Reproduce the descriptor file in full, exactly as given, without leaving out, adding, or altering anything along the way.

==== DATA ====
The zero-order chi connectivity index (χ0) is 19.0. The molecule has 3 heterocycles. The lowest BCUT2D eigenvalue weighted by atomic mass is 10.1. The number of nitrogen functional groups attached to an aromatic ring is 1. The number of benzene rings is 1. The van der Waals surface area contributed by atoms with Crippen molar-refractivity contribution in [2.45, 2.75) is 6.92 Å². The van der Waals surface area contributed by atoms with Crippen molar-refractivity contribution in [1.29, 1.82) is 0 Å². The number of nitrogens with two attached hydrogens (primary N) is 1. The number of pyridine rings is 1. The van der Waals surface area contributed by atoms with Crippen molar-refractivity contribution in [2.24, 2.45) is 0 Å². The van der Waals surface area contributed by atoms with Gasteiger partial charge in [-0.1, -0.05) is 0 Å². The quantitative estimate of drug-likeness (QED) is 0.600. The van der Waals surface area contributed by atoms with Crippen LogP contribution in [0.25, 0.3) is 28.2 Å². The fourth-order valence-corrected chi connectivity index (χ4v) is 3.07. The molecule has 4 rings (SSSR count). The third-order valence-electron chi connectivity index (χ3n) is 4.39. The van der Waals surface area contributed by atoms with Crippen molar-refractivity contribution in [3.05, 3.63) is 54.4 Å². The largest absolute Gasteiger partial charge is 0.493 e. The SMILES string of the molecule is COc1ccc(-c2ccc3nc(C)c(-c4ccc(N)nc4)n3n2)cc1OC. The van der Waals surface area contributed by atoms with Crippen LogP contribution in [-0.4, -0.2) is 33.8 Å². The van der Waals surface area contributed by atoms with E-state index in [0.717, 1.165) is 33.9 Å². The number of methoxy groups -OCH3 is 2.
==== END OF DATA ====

The zero-order chi connectivity index (χ0) is 19.0. The molecule has 3 heterocycles. The lowest BCUT2D eigenvalue weighted by atomic mass is 10.1. The number of nitrogen functional groups attached to an aromatic ring is 1. The number of benzene rings is 1. The van der Waals surface area contributed by atoms with Crippen molar-refractivity contribution in [2.45, 2.75) is 6.92 Å². The van der Waals surface area contributed by atoms with Crippen molar-refractivity contribution in [1.29, 1.82) is 0 Å². The number of nitrogens with two attached hydrogens (primary N) is 1. The number of pyridine rings is 1. The van der Waals surface area contributed by atoms with Crippen molar-refractivity contribution in [2.24, 2.45) is 0 Å². The van der Waals surface area contributed by atoms with Gasteiger partial charge in [-0.1, -0.05) is 0 Å². The quantitative estimate of drug-likeness (QED) is 0.600. The van der Waals surface area contributed by atoms with Crippen LogP contribution in [0.25, 0.3) is 28.2 Å². The fourth-order valence-corrected chi connectivity index (χ4v) is 3.07. The molecule has 4 rings (SSSR count). The third-order valence-electron chi connectivity index (χ3n) is 4.39. The van der Waals surface area contributed by atoms with Crippen molar-refractivity contribution in [3.05, 3.63) is 54.4 Å². The largest absolute Gasteiger partial charge is 0.493 e. The SMILES string of the molecule is COc1ccc(-c2ccc3nc(C)c(-c4ccc(N)nc4)n3n2)cc1OC. The van der Waals surface area contributed by atoms with Crippen LogP contribution in [-0.4, -0.2) is 33.8 Å². The van der Waals surface area contributed by atoms with E-state index in [0.717, 1.165) is 33.9 Å². The number of methoxy groups -OCH3 is 2.